It would be easy for a choreographer to get caught up in the sincere passions of these familiar songs. That is to say familiar to a certain generation, although absolutely timeless: “Walk on By”, “I Say a Little Prayer”, “Do You Know the Way to San Jose” and almost a dozen ‘others. But Morris’s imaginative exploration of this music dives beneath the lushness of the surface to expose an honest feeling.
In doing so, he reveals that nothing is quite as it seems. The piece begins with some tinkling piano notes of “Alfie” – you’ll hear the lyrics in your head, “What is it, Alfie?– and it’s the first hint of the journey of search and constant change in store. What it is, indeed: the question haunts ‘The Look of Love’.
If love is the answer, it is not without peril. As the “What the World Needs Now” waltz begins – performed by luminous vocalist Marcy Harriell, two backing vocalists and a wonderful jazz band – the 10 dancers enter with deliberate uncertainty and flashes of paranoia, as if they’ve wandered on Mars. Soon they have paired up for a merry twirl, and just as quickly half of them are knocked down by the others. Cruel intention or recklessness?
The fun and bright costumes, designed by Isaac Mizrahi, are a riot of pink, purple and orange Barbiecore, with acidic counterpoints of mustard yellow and olive, to kick the sweetness down a notch. A woman’s long bodycon dress has a deep cut neckline and a side slit, but it’s more conservative than it looks. Below, she wears pants.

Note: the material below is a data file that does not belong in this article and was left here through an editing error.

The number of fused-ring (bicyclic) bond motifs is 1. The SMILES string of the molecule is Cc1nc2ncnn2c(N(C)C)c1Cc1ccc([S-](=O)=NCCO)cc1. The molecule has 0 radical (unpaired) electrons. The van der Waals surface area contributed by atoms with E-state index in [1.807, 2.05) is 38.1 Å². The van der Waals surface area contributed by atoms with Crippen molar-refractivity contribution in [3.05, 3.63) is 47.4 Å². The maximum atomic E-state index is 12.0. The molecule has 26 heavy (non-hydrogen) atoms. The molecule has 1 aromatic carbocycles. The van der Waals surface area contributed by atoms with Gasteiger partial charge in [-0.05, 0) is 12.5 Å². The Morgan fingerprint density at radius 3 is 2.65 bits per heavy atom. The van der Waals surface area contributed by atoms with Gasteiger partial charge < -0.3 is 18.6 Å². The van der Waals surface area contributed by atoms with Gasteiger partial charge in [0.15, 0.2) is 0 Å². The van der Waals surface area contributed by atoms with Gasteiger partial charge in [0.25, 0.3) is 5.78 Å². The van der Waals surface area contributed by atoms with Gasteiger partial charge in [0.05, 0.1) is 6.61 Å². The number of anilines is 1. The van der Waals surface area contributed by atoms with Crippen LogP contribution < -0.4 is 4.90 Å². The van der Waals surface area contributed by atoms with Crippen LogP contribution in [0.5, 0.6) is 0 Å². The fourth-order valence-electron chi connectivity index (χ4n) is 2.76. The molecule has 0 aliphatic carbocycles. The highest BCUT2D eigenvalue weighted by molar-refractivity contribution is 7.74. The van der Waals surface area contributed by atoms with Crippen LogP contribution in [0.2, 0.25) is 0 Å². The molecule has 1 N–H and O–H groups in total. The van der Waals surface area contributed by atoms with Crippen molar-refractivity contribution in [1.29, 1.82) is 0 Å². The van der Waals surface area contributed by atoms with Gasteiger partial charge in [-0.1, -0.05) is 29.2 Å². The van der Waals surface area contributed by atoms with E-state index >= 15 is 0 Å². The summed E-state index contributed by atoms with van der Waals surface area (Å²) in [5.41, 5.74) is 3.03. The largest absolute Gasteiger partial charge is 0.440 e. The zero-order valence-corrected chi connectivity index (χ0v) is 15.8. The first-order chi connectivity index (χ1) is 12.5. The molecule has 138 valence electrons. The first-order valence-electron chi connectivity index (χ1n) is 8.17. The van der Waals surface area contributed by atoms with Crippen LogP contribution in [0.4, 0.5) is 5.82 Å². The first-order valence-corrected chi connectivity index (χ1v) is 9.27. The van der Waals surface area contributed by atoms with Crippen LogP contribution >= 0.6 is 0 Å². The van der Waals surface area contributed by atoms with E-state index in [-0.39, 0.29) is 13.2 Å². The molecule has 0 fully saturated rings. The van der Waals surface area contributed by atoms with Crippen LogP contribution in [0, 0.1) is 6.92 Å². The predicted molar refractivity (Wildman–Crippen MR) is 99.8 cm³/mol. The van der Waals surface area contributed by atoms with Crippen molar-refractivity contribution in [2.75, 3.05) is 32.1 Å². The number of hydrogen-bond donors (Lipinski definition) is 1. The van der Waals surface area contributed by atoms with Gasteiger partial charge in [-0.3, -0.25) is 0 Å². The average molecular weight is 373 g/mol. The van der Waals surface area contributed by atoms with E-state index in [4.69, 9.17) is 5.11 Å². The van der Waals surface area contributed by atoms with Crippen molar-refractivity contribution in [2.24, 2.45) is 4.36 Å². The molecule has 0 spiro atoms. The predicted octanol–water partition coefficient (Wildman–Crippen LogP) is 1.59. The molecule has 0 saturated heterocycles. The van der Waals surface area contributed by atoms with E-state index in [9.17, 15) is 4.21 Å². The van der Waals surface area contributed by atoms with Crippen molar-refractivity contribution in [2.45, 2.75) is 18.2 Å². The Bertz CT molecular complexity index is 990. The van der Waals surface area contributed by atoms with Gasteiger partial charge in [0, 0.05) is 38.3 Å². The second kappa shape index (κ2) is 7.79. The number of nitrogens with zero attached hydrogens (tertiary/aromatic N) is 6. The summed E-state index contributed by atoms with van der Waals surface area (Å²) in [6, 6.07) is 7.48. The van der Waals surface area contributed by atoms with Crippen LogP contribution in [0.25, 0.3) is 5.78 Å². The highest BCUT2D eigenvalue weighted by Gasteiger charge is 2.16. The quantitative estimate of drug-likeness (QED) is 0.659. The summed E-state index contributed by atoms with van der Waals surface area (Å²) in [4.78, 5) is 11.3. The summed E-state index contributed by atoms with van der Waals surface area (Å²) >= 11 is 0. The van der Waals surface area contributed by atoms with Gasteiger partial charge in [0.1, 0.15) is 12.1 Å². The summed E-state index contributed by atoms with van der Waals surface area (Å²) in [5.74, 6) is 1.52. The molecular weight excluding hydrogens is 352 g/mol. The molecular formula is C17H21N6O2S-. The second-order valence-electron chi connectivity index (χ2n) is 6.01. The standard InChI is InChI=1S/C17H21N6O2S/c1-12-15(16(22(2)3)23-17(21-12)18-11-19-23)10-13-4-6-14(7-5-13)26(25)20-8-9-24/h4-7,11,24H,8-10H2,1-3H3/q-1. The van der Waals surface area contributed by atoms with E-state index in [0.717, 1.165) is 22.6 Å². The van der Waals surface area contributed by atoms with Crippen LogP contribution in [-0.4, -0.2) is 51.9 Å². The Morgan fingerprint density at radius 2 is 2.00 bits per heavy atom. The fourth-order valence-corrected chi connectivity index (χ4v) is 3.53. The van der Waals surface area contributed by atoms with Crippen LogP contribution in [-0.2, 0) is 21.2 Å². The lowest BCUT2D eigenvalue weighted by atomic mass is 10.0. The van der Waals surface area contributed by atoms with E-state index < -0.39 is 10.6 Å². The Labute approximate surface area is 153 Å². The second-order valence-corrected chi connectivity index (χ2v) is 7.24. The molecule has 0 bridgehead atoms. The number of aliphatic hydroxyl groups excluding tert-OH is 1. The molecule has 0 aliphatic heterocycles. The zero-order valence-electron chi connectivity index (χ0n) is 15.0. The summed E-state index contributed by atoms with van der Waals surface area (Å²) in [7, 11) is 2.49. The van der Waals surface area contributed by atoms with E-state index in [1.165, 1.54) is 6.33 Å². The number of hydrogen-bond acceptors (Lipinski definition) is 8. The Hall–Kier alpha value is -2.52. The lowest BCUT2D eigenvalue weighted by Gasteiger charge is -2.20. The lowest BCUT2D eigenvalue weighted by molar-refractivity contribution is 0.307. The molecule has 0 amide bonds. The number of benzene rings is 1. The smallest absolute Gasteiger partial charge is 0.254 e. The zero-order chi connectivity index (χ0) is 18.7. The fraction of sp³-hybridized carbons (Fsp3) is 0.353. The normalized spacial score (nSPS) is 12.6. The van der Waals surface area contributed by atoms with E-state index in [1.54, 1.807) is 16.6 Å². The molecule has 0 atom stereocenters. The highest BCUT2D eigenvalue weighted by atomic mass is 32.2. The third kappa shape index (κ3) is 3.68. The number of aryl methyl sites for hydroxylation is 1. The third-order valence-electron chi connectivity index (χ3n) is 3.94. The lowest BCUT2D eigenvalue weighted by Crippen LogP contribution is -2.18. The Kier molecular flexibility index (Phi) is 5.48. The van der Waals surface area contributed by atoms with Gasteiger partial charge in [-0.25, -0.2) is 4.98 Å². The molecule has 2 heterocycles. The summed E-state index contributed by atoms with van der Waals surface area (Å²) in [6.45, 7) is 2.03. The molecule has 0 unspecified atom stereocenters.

It’s all lively and colorful, loose and bouncy, but it’s not a daquiris dance party on the beach. No, luckily nothing is what you’d expect here. The hour-long production – Morris’ first major one-night work since his 2017 Beatles-inspired hit, “pepperland” – looks more like a series of predicaments. They increase in intensity, each resulting in the devastating loneliness and mystifying breakups that are at the heart of romantic comedies and advice columns. As the song progression unfolds, the dancers conjure up moments of ineffable universal experience that begin to feel as familiar as tunes and as intimate as muscle memories. It is as if they were dancing like the human heart behaves in the mist of love.
Because love has its bitter side, as these songs tell us over and over again. Lyricist David makes this very clear in “I’ll Never Fall In Love Again,” though Bacharach’s melody is deceptively perky. Thus, in a few skilful musical gestures, the couples bicker, get back together, separate. But Morris goes further. He’s in exquisite control from the vantage point here. His mastery of stage space directs our gaze to a single dancer, the elegant Billy Smith, so we feel his isolation as he stands in silent confusion, watching his partner, Karlie Budge, walk away from him with the kind of forward strength in her hips that says she’ll never come back.